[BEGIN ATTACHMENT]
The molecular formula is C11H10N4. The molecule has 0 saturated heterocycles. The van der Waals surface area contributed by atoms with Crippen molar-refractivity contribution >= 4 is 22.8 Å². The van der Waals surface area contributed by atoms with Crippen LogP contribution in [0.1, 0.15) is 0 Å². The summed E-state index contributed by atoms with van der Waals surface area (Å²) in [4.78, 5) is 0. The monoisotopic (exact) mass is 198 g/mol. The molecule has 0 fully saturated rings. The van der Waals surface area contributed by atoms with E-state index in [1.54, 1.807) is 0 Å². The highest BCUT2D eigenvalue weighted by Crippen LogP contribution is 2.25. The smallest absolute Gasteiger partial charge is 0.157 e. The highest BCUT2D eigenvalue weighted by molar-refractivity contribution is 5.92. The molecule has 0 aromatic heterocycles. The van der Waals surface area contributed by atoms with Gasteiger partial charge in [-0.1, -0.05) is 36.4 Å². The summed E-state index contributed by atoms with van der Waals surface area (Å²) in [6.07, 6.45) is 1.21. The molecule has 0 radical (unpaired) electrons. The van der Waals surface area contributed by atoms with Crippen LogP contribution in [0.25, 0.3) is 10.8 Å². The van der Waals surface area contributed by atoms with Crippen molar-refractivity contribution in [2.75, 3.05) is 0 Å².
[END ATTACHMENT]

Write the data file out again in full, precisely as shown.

The molecular formula is C11H10N4. The molecule has 0 saturated heterocycles. The van der Waals surface area contributed by atoms with Crippen molar-refractivity contribution >= 4 is 22.8 Å². The van der Waals surface area contributed by atoms with Crippen LogP contribution in [0.1, 0.15) is 0 Å². The summed E-state index contributed by atoms with van der Waals surface area (Å²) in [4.78, 5) is 0. The monoisotopic (exact) mass is 198 g/mol. The molecule has 0 fully saturated rings. The van der Waals surface area contributed by atoms with E-state index in [1.54, 1.807) is 0 Å². The highest BCUT2D eigenvalue weighted by Crippen LogP contribution is 2.25. The smallest absolute Gasteiger partial charge is 0.157 e. The highest BCUT2D eigenvalue weighted by molar-refractivity contribution is 5.92. The molecule has 0 aromatic heterocycles. The van der Waals surface area contributed by atoms with Gasteiger partial charge in [-0.1, -0.05) is 36.4 Å². The summed E-state index contributed by atoms with van der Waals surface area (Å²) in [6.07, 6.45) is 1.21. The molecule has 0 radical (unpaired) electrons. The van der Waals surface area contributed by atoms with Crippen LogP contribution in [0.25, 0.3) is 10.8 Å². The van der Waals surface area contributed by atoms with Crippen molar-refractivity contribution in [2.75, 3.05) is 0 Å².